here that the Division was brought up to its full strength.
Under the leadership of Colonel Franklin A. Hart, the Twenty-fourth
Marines, which had been formed in March at Camp Pendleton by
combining three separate reinforced battalions, was added.
Two of these battalions had been formed at Camp Lejeune and
were transferred to the West Coast where unit training was
carried out upon organization of the Regiment. On August 16,
1943, the Division was formerly activated. The Fourth was now
ready to undergo intensive training as a unit in preparation
Division Staff was as follows:
General Harry Schmidt
General James L. Underhill
William W. Rogers
Merton J. Batchelder
Chief of Staff, D-1
Gooderham L. McCormick
Chief of Staff, D-2
Walter W. Wensinger
Chief of Staff, D-3
William F. Brown
Chief of Staff, D-4
William C. Baty, Jr.
Commander Otis P. Maddox
five regiments and other principal units of the Division at
this time were commanded by the following officers:
Louis G. DeHaven
Lucian W. Burnham
Louis R. Jones
Franklin A. Hart
Samuel C. Cummings
Emmett W. Skinner
Richard H. Schubert
was under this leadership that 17,831 men and officers (as
of September 30, 1943) were welded into a hard-hitting fighting
machine. In September 1942, training at Pendleton was begun
on an intensive scale. The 132,000 acres of the former Santa
Margarita Ranch with its hills, canyons, and semi-arid desert
were ideal terrain for CPXs (command post exercises), field
problems, hikes and maneuvers. Aliso Beach and San Clemente
Island served as proving grounds for amphibious landings. In
November, the Fourteenth Regiment moved in a body with its
75mm and 105mm howitzers to camp Dunlap, Niland, California,
for extensive firing practice.
three infantry regiments, reinforced with detachments of engineers,
medical personnel, Joint Assault Signal men, and amphibian
tractor units, boarded transports at San Diego and made a series
of practice landings on Aslito Beach. Later the whole Division
boarded ship and sailed to San Clemente Island, where, with
Task Force 53 giving it live fire support, men stormed the
beaches to "take" the island and then returned to
their ships to do it again the following days. By now it was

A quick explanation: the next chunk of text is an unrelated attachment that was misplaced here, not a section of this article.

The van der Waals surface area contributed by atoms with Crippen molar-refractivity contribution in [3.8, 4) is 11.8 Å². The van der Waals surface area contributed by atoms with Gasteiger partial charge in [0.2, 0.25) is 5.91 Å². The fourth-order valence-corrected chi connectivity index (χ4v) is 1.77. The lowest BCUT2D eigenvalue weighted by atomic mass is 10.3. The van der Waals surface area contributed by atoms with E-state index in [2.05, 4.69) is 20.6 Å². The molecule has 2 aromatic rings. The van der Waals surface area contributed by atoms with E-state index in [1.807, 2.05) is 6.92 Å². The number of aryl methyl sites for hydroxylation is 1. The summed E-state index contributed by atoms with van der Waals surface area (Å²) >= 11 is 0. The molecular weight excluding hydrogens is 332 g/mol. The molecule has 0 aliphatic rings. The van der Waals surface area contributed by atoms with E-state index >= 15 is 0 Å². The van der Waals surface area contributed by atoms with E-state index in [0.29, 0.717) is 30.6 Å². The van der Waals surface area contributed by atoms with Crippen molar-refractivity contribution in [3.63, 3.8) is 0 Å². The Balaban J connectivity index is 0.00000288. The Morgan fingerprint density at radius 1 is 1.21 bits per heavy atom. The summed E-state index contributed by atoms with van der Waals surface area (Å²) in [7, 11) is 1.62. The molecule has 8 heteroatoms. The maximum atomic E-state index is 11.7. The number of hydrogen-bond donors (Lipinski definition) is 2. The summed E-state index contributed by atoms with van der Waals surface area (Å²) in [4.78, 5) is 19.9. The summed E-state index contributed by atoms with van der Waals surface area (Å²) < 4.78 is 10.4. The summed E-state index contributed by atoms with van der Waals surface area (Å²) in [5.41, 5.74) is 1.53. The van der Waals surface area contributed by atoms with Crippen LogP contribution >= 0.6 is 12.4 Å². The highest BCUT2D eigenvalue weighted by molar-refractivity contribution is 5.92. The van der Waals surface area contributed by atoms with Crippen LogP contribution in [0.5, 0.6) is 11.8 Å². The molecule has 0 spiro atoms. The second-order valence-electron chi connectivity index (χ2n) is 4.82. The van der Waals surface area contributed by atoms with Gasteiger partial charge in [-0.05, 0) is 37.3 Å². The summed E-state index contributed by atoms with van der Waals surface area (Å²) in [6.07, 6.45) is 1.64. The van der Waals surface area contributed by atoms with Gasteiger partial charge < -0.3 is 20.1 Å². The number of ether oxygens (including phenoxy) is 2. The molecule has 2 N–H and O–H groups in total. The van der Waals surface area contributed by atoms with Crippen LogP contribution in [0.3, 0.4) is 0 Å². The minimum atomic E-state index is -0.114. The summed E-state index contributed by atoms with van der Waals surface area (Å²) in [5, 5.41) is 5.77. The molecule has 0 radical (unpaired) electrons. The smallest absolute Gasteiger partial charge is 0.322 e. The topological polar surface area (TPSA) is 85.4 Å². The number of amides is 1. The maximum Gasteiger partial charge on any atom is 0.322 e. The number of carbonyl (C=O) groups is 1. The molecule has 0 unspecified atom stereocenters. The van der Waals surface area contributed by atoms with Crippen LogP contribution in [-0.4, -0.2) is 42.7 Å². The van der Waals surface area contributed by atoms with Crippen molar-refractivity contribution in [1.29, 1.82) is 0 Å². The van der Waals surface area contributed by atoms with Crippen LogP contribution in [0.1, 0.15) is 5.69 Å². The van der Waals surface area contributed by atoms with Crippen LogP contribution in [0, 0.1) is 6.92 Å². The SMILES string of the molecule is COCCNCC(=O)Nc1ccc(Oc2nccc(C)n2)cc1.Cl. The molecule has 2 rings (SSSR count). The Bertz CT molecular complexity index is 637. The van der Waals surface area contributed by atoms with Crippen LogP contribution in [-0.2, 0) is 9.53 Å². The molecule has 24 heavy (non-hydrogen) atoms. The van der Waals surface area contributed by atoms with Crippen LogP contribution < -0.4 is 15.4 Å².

evident that the fourth was getting ready to move out. The
objective, of course, was TOP SECRET.
brief recital of the facts conveys but an impersonal outline
of these three months of training. As real men were the personal
experiences which these days and nights imprinted on their
experiences, for instance, of trying to stay warm at night
in Las Pulgas Canyon. No matter how many blankets a person
used, it was always cold. No doubt about it, when the sun went
down, California was the coldest place this side of the North
for the men of the twenty-fifth Marines and the Tank Battalion,
inhabitants of the tent camps, this sub-arctic temperature
was a nightly experience. But during the day, the famous California
sun beaming down, Camp Pendleton was pleasant.
are other things one will remember about Pendleton. The machine-gun
range, bayonet practice, conditioning hikes, the moving-target
range, pillbox assaults in Windmill canyon, night attacks near
the Santa Margarita River, rubber-boat landings at the boat
basin, combat swimming with the brutal words of the instructor: "STEP
will remember the Post Exchange when it opened at 1030 and
the rush for milkshakes..and the slopchute at night, where
beer stimulated many an argument and cemented many a friendship..and
the movies..and card games in the barracks..
of course, there were the liberties in "Dago" and "L.A."
and points in between..the mad scramble for a bus, or a seat
on the train, or a ride with a passing motorist..The Victory
Inn and the Biltmore and the Hollywood Canteen. Sometimes it
seemed that Pendleton was simply a place to stay between week
ends in Los Angeles.
you were living on borrowed time, for all you knew, and you
wanted to live that time intensely. Every day was precious.
of these experiences-the good times as well as the bad-The
Division grew into manhood. For a division is not just an aggregation
of 17,000 men but an organic thing, with a personality and
aspirations of its own. And all the thousand and one details
of training and recreation combine to make that quality to
which men referred when they talked about the "Fourth."
in January 1944, the Division boarded ship at San Diego. We
were combat loaded! Everyone knew that this was to be the real
thing. For many days supplies had moved off the docks and into
holds...then the troops. The Division began a new and strange
kind of life that it was to know too well before many months-life
on a troop transport.
January 6 and 7, LSDs and LSTs, carrying the Fourteenth Marines
and amphibian tractor detachments, sailed out of the harbor.
The remainder of the Division departed just after daybreak
on the 13th. Men stood on the decks and watched San Diego grow
fainter in the hazy distance. And then they turned and saw
an illimitable sweep of ocean beyond which lay the enemy stronghold.
Flintlock" was under way!